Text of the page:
Blogging is a lot of fun. We've always said we love to write even if no one is reading what we write. So, we're going back to blogging while trying to wean ourselves off Facebook. Not totally off Facebook, mind you, but just enough to keep the monster in remission.
What is it about Facebook? It's probably the relatively instant feedback--the "Likes" and occasional "Shares". Humans thrive on positive feedback and Facebook has created an addictive, self-reinforcing feedback loop the likes of which the world has never seen or experienced before. Last we heard there are 1.5-billion Facebook users.
Blogging is a staid, old-fashioned communications methodology compared to the Facebook fast lane. Writing and/or reading blogs requires an old-fashioned "attention span". Facebook probably exacerbates (and possibly creates) Attention Deficit Disorder. The shorter the sentence, the quicker the quip, the more Hee-Haw the graphic, the more riveted are the Facebook denizens.
To paraphrase a famous cliché: "The quick brown Facebook fox jumps over the lazy blog."
One of the many, many things I dislike about Facebook is the foundation of its very success--the perpetual "instantness" of the news feed stream of consciousness. It is as if we are all being carried along like twigs in a flood. The downside of this successful business model is that there is hardly any past. History is a word, not a tangible reality for Facebook. Have you ever tried to find something more than a few days old on your Facebook? Good Luck. It's possible to find older posts and photos but, trust me, it is a laborious, frustrating process practically guaranteed to generate significant frustration, if not downright animosity toward the nameless, faceless HAL of Facebook's vaunted algorithms.
We have had two very good role models to encourage us to continue our Blogging: Kirsty Sayer and Wayne Ranney. Now, we have two more such worthy scribes in the blog-o-sphere: Sue Malone and Nanette South Clark. The more we focus on the awesome blog posts these four writers produce, the more motivated we have become to once again pick up the blogging baton and run with it.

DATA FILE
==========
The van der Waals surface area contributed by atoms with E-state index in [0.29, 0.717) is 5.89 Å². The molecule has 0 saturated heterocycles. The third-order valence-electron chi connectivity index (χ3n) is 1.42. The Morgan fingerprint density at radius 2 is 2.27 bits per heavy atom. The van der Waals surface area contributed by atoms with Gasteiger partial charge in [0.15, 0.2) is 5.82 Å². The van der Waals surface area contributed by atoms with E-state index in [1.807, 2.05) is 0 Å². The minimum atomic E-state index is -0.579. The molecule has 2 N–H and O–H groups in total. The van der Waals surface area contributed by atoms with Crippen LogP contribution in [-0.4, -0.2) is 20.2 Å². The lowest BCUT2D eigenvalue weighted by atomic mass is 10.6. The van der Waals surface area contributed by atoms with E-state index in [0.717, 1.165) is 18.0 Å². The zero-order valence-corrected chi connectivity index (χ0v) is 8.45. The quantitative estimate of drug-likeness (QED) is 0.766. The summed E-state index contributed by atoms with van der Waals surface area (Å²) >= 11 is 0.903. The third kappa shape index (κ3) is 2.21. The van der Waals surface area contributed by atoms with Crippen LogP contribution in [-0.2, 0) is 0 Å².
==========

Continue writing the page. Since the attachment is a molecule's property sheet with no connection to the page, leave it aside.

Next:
We are grateful these four never abandoned their blogs for the siren call of Facebook's seductive ease. We are inspired that these four continue to put real thought, time, energy and virtual cyberspace elbow grease into the beauty of each of their respective blogs.
True (non-political) bloggers are becoming almost an endangered species compared to Twitter's cast of 140 characters and Facebook's peer pressure to "keep it short, stupid"! The fact that far fewer readers come to visit my blog than my Facebook ought to be a badge of honor for me. Rather than looking at the "Likes" and "Shares", I ought to be once again writing for the pure pleasure of the exercise and not for robust blog statistics.
Instead of wondering whether anyone is reading my blog, from this point forward I am going to back back to blogging for the very same reason that we started this effort on 1/1/10 and that is to have a point and place of reflection upon which to ponder the progression of our lives, our hopes, goals, aspirations, Dear Friends and, indeed, the wonderfully delightful potpourri of our past, present and future.
We wish to thank Kirsty Sayer, Wayne Ranney, Sue Malone and Nanette South Clark for providing the spark and motivation to once again jump start our move back to blogging. Facebook's fun but blogging is beautiful. We also wish to Thanks Natalie Neal Whitefield for her own unique inspiration to the process of going back to our online writing roots. As Natalie loves to say, "Writers write." Write ON, Natalie!
Here are the blogs were are now turning to for our inspiration: